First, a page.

Monday, December 9, 2019

Session Update - Just Let It All Hang Out

After very nearly wiping out the party by accident and the players loving it, I decided to put the pedal to the metal and crank up the intensity. Many of the characters leveled up on the last adventure, so there was some give to the take. 

The characters broke into two groups, then four by necessity. The plan was to meet up at Five Tree Hill, just outside the city gates by lunch time, but it was lunchtime when the first group arrived. Jaime, Jim, Matilda, Megen and Melvin arrived on horse. Jaime made arrangements at the inn and stable for the care of the animals and kicked back to wait for the wagons out on the hill.

Megen and Matilda went to see the sights in Nace. Jim just declared himself to be a 1st level ranger and needed better supplies, so Melvin joined him on a shopping excursion.

The players were given several hints that something was amiss, and everyone but Jaime went to check out the "problem". The denizens of Villa quickly came to the conclusion (click for last pre-session update) that Guilbert should be sent north for trial and execution. Ortaire would be quick marched south to Nace for a mini-Triumph then sold in to slavery.

The four raiders in town were not too pleased by this. Ortaire could rat them out. The elven warband also encountered the sad Triumph over Ortaire, and were thinking of doing something about when Megen noticed them.

The players have an issue with this campaign in respect to the status of non-humans. They have been told elves and dwarves are evil enemies, but they just don't believe it. I decided to let fun and intrigue rule the day and the elves bolted as soon as she pointed them out. The players pursued them using a set of racing min-rules I invented. It was a chase as opposed to combat, which both amused and frustrated the players. It made them believe that the elves were shadowy antagonists without ham-fisting it. The players are probably not inclined to kill off elves for the heck of it, like most citizens of the Empire, which is fine by me. But now they are wary of them.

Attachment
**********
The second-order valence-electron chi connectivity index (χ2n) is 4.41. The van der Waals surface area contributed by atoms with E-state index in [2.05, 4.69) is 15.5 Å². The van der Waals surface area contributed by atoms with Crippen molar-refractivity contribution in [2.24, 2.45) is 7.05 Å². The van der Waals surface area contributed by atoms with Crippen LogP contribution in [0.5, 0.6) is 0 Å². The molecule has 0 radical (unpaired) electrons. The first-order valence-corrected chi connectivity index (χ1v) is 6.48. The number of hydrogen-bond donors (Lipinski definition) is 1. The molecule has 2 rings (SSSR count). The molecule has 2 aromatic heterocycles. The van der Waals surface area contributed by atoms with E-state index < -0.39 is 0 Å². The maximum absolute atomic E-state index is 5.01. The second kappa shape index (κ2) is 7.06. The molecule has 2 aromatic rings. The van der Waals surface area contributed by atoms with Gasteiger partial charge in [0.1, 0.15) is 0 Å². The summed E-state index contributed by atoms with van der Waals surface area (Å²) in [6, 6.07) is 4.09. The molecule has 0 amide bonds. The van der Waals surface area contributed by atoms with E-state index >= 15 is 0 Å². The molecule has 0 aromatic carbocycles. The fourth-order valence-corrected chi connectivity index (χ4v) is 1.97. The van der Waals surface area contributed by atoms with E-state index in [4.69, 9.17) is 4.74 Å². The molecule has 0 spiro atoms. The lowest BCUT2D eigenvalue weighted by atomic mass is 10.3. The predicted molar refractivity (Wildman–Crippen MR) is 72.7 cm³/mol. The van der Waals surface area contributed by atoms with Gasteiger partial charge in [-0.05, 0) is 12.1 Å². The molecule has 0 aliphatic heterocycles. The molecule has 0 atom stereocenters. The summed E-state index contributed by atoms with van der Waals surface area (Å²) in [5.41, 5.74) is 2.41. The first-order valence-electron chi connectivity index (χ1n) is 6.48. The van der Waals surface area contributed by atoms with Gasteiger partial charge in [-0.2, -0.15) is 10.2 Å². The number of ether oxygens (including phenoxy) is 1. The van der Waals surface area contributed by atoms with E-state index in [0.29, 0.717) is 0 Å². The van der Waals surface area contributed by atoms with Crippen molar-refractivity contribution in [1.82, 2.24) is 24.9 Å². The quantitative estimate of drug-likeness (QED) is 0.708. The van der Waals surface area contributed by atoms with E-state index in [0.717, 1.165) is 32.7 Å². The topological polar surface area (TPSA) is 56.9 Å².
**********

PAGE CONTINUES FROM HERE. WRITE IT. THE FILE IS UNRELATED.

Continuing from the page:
In the meantime, several other events occurred. All of the characters met up at Five Tree Hill just in time for the wagons to arrive. The raiders also came to Five Tree Hill to see if they could recruit help to free Ortaire by force or maybe just kill him to keep him quiet. Neither was a good plan for the raiders.

In the final act, the characters had not identified the raiders as such, but believed they were cut-purses or something and watched them closely. At this point, all players were playing their main character plus at least one NPC. It takes a load off of me, plus they seem to protect the NPC's better than I do. 

Queue up the finale. The Coven of Ash are the self-appointed defenders of the Empire. They are much higher level than the characters. I figure, why would a high level antagonist hide from the player characters when they have an advantage? This is the opposite of respect and should be every big-bad's operational standard. 

The Coven has walked right into the midst of the party, invisibly. As the party passed near the raiders, Caecilia, the youngest of the 3 witches, dropped her invisibility to cast Stinking Cloud on the raiders. Her intent was to set up the party as aggressors against the town and cause them all kinds of problems when they try to re-enter Nace. 

The Coven knows who and what the raiders are and thinks of them as useful pawns. They also know that the player characters are agents of the Emperor. And the Emperor intends to upset the "natural order of Empire", which cannot be allowed. 

We rolled for surprise. Guess what? 6 siders either hate me or love me*. No one was surprised by Caecilia. The player covering Melvin was living it up by doing some real role-play. He was eating an apple with a knife and managed to hit Caecilia before she could cast. 

Foiled, the other two witches helped Caecilia escape by invisibly tormenting the players, guards and raiders. The guards and raiders lost morale and slammed the gates shut. The players managed to convince them to open up, but only after suffering several rounds of invisible high jinx at the hands of the witches. Wails, loud claps and pokes sent the oxen into a tizzy and annoyed the players.  

The party ended the session in front of a warm fire at the inn, with mugs of beverages to sooth their nerves. The players seemed both frazzled and amused. 

*I have a bad time with surprise dice, but this outcome was even better than the one I planned. I can't wait for the next session. 

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